Why Self-Care is an Important Component of Diabetes Management

I got a massage last night: my first in roughly two and a half years (thanks, global pandemic).

As I drifted away into a state of deep relaxation, one thought occurred to me about how something “special” and “extra” like a massage is actually one of the extremely rare times in which I stop thinking about my diabetes for awhile. Do I need a massage like I need insulin? No, definitely not. But do I need an opportunity to unwind every so often? Does my body and mind benefit from massage therapy? Yes, and heck yes.

This is why I think self-care is a critical aspect of diabetes management, and unfortunately, one that I do not make enough time for – and I know there are plenty of other folks out there who can relate.

A massage or a facial at the spa is definitely my favorite way to practice self-care.

In recognizing this, I’m going to start making time for little self-care activities for myself throughout the week. Sure, I can’t afford to get a massage all the time (though I certainly wish I could), but I can absolutely provide myself with a spa-like atmosphere right at home with some calming music, essential oils, and a couple of store-bought facials. And I can take 2 minutes out of my day to use the nifty meditation feature on my Fitbit, which guides me through a breathing practice designed to settle the body and mind. Last but not least, I can continue to do better to make sleep priority number one. I’ve had far too many nights this summer in which I got fewer than 6 hours of sleep, and that just isn’t sustainable for me or my diabetes.

I’m hoping that my Omnipod 5 will be conducive to me taking some more time for self-care, you know, with it taking some of the heavy lifting out of the way by being an automated system. I figure that if my Dexcom can integrate so nicely with the system, then maybe personal relaxation time can also work its way in there – so every component of my diabetes care toolkit can work in harmony, allowing me to enjoy some peace, too.

How Keeping Constantly Busy Helps (and Hurts) My Diabetes

I don’t fare well when I have too much idle time.

I’m the type of person who needs to stay as busy as possible: I like being productive and having the satisfaction of saying that I’ve accomplished something each day. That doesn’t always mean that I’m successful, but I do my damnedest to make sure that I check off at least one item from my to-do list on a daily basis.

And I don’t like saying “no” to others, so whenever someone asks for my help, I’m on it. It doesn’t matter if it’s a family member, close friend, or an acquaintance – I do what I can when I’m called on for help, and as you might be able to imagine, this is both good and bad for me.

How Keeping Constantly Busy Helps (and Hurts) My Diabetes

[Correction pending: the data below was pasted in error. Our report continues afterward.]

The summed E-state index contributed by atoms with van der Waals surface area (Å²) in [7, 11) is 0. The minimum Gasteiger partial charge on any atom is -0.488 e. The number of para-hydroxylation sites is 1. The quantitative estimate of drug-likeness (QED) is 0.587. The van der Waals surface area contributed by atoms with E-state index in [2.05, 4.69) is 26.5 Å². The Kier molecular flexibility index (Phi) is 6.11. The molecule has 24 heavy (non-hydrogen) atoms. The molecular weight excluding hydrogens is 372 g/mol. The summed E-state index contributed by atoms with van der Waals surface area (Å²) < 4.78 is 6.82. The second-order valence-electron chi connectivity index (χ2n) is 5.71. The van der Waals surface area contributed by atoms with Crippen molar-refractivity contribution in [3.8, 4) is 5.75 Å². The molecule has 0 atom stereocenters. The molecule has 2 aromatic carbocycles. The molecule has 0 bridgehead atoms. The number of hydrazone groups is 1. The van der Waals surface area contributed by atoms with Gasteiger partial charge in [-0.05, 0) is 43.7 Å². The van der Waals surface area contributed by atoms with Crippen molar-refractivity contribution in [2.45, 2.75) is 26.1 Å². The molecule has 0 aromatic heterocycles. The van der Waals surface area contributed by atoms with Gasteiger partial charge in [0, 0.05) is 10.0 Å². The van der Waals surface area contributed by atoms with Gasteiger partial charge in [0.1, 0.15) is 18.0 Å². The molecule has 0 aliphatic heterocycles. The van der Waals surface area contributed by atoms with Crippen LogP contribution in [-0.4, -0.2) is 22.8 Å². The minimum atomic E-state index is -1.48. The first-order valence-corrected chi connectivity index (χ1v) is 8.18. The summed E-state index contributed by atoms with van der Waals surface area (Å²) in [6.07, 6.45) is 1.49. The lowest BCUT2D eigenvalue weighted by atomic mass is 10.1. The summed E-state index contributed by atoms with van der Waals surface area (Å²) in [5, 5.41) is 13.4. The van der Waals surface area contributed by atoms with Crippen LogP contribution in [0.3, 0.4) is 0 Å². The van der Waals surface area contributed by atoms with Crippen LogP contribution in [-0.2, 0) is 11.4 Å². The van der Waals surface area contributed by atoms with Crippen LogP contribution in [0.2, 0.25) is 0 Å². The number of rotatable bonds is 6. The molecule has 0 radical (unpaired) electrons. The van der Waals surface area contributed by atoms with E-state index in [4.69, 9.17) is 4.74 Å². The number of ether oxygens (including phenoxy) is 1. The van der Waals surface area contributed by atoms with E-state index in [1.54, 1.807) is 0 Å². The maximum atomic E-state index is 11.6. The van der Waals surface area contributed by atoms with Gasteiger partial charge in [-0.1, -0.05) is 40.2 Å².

Who DOESN’T love the satisfying feeling of checking items off from a to-do list?!

In terms of diabetes management, it’s great because when I am particularly busy, this means that I’m probably not sitting around a whole lot – the constant go-go-go makes my blood sugars pretty happy. Plus, having a packed schedule keeps my mind occupied when I need to think about something – anything, really – other than my diabetes. If I’m having a tough diabetes day, I don’t have to dwell on it; instead, I have tasks X, Y, and Z to do. If I’m waiting for a stubborn high blood sugar to come back down, then I can start working on a project rather than stare at my CGM for the next hour. 

So in this way, keeping myself busy is a fabulous way to take my attention away from diabetes when I desperately need the mental break from it…but it’s also harmful at times, because let’s face it, there are many times in life where I really do need to concentrate on my diabetes care and management.

Whether it’s a big or small task that I’m working on, I put 110% of myself into it, which means that I really don’t have extra thinking room for my diabetes. Some examples of times that I’ve been far too lost in what I was doing to give diabetes a second thought are when I’ve been in the middle of a knitting project and my Dexcom is went off but I actively ignored it in order to keep my focus on whatever row I was working on (and my blood sugar stayed higher for longer than it should have), or when I should’ve taken a break from writing social media posts for my friend to eat something because my blood sugar needed it, but I just wanted to finish the job first.

Now that I’ve figured out how my diabetes is helped and hurt by my jam-packed days, will I continue to stay constantly busy? The answer is definitely. But I will also try to remember the importance of balance in order to keep my diabetes at the forefront of my mind in a healthy manner.